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Elon Musk says audits show less antisemitism on X than other apps

Billionaire Elon Musk said Monday that the platform of Company X, formerly known as Twitter, has less anti-Semitic content than other social media applications, according to an audit commissioned by the company. Ta.

Musk spoke at a conference on combating anti-Semitism in Krakow, Poland, after visiting the site of the former Nazi concentration camp Auschwitz-Birkenau. The conference, organized by the Association of European Jews, aimed to address the “disconcerting surge” in anti-Semitism in Europe since the Oct. 7 Hamas terror attack on Israel sparked the war. The war is now in its third month.

“Our external audit shows that out of all the other social apps, X has the least amount of anti-Semitism,” Musk said in an interview with Ben Shapiro. Reuters reported that Musk did not discuss further information about the audit at the event.

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Elon Musk said an audit of Company X showed the social media platform had less anti-Semitic content than other social apps. (Nathan Lane/Bloomberg via Getty Images/Getty Images)

Musk's comments come as the left-wing group Media Matters reports that ads from major companies are appearing next to anti-Semitic content, and in some cases, X has pro-Nazi posts.

X denied the Media Matters report and accused the group of manipulating its feeds to display such content next to ads from big brands.Then submitted defamation lawsuit against the group.

Apple, IBM, and Lionsgate Entertainment are among the brands that have suspended advertising on the X platform amid the controversy. According to a report in the New York Times, Company X could lose up to $75 million in advertising revenue by the end of 2023 as advertisers flee.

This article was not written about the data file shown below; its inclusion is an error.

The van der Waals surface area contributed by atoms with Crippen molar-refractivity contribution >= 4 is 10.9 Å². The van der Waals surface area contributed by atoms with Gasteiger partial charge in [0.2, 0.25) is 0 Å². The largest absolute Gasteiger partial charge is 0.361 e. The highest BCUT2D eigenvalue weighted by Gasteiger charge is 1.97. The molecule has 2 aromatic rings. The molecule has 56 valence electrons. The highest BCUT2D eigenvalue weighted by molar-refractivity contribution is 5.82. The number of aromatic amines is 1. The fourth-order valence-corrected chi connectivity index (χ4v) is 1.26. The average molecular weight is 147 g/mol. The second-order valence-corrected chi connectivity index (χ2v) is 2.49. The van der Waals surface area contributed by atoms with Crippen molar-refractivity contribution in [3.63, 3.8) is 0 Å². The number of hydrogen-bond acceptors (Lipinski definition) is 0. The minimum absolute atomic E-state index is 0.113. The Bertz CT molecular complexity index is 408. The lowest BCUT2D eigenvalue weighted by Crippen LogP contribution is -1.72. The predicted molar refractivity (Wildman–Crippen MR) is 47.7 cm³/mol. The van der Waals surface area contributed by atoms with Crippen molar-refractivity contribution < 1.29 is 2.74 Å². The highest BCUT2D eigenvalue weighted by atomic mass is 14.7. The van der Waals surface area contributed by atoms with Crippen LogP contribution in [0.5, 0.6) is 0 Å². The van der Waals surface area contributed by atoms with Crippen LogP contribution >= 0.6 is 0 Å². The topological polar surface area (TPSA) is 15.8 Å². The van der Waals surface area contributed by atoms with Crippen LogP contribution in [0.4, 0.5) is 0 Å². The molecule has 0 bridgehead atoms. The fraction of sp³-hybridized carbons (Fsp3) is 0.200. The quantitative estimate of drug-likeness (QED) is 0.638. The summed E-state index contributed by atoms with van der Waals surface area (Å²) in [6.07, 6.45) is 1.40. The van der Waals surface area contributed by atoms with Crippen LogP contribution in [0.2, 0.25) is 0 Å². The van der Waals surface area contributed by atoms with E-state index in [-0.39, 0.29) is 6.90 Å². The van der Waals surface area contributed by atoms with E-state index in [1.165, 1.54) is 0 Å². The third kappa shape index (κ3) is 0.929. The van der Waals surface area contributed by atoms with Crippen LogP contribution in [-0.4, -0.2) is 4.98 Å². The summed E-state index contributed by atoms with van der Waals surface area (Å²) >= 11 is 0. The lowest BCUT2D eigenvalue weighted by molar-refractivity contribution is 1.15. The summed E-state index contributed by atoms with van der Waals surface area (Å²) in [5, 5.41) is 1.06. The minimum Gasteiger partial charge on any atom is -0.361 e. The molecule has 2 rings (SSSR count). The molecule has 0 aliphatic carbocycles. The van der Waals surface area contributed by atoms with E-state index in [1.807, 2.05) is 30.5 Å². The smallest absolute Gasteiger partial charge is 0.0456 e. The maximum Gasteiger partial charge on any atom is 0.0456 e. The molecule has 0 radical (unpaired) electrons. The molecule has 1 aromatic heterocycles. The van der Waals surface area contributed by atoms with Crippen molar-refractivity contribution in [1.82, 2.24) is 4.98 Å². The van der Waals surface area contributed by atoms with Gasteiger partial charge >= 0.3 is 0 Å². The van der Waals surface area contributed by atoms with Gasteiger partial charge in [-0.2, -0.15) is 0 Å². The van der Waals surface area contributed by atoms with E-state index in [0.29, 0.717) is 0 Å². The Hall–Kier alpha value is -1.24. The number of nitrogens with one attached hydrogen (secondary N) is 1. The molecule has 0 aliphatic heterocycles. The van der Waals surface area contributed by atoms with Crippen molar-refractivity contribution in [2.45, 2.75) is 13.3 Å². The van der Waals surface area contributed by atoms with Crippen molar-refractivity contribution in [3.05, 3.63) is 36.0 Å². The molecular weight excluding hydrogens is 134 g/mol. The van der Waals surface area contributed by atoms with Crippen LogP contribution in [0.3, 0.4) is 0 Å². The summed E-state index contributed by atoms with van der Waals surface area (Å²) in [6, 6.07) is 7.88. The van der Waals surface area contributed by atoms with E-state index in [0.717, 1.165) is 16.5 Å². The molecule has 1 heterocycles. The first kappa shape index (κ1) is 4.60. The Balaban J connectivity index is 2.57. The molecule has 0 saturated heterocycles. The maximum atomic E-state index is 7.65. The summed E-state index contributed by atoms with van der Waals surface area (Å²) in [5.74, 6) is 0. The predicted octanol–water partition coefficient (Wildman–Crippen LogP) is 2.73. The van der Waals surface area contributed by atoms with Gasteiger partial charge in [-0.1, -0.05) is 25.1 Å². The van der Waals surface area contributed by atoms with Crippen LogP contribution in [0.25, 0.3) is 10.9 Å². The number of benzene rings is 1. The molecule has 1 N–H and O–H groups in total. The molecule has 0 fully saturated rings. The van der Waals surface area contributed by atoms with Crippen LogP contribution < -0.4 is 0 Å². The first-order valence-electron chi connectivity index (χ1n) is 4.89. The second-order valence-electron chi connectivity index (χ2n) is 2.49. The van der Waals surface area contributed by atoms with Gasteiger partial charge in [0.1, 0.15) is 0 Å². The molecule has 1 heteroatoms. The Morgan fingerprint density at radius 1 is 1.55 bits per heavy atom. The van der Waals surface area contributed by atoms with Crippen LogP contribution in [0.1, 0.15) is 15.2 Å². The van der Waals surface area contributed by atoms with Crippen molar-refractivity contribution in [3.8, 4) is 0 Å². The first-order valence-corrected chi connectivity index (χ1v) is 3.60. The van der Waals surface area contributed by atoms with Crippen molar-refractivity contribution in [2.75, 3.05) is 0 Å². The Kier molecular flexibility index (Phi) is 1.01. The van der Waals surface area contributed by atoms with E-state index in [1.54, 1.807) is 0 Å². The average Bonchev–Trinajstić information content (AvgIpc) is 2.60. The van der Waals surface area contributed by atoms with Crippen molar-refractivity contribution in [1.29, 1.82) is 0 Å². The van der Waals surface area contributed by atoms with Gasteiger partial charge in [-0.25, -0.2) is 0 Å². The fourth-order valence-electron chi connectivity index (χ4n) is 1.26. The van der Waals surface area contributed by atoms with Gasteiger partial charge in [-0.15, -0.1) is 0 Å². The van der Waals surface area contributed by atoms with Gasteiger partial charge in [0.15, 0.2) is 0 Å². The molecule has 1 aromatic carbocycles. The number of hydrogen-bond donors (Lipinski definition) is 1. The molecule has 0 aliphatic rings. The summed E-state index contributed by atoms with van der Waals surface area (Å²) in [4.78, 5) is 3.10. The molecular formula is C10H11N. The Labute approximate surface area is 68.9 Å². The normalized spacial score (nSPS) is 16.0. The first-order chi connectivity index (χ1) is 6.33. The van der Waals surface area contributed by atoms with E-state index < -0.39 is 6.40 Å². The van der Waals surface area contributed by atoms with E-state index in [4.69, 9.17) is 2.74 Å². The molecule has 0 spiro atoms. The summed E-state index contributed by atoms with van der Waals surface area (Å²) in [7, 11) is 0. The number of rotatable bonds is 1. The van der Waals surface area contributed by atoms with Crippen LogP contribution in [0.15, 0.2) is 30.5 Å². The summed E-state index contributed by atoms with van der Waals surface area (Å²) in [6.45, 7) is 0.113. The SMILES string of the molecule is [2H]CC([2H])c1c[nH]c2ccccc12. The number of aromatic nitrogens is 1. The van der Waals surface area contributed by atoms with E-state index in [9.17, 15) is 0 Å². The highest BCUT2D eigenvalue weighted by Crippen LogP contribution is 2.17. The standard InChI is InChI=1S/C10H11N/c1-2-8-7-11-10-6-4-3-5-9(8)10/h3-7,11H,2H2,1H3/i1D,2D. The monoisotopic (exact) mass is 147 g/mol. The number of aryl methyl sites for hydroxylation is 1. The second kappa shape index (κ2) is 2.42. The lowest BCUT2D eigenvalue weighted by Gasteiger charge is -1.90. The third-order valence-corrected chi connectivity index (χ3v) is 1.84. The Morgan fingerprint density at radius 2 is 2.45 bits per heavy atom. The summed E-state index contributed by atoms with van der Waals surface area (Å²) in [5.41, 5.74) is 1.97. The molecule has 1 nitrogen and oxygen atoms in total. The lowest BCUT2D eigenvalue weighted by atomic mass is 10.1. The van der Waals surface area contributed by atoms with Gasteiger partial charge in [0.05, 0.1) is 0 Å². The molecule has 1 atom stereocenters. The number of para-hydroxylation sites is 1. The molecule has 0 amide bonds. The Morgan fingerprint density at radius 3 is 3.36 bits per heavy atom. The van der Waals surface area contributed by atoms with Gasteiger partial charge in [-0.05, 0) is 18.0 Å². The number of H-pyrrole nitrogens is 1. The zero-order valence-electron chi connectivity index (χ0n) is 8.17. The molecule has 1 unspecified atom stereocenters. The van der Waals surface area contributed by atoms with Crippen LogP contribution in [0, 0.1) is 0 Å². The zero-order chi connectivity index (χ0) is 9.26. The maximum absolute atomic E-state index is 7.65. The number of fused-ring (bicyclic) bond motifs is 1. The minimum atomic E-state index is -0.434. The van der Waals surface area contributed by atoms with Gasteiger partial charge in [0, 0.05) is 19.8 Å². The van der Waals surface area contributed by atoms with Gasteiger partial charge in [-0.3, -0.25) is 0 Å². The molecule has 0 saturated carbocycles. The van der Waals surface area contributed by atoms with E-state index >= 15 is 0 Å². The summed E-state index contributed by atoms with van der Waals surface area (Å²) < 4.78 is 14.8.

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photo illustration of musk and mobile phone

Elon Musk led a group of investors who made Twitter private to protect free speech on the platform. (Jonathan Rah/NurPhoto via Getty Images/Getty Images)

In response to the controversy, Musk said that X will continue to champion free speech while allowing users to push back against falsehoods spread by bad actors on its platform.

“I think in the end freedom of speech wins, which means that if someone says the wrong thing, especially on our platform, we can correct them and respond,” Musk explained on Monday. “So if someone tries to push falsehoods like Holocaust denial, it can be quickly corrected. And you can't remove that tag.”

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Musk was also embroiled in an anti-Semitic controversy after he expressed agreement with a post about X from a user who believed in anti-Semitic conspiracy theories. He later expressed his regret over the post and denied his claims that he was an anti-Semite.

“Last week, hundreds of fake media articles appeared claiming I was an anti-Semite,” Musk wrote at the time. “Nothing could be further from the truth. I wish only the best for humanity and a prosperous and exciting future for all.”

Reuters contributed to this report.

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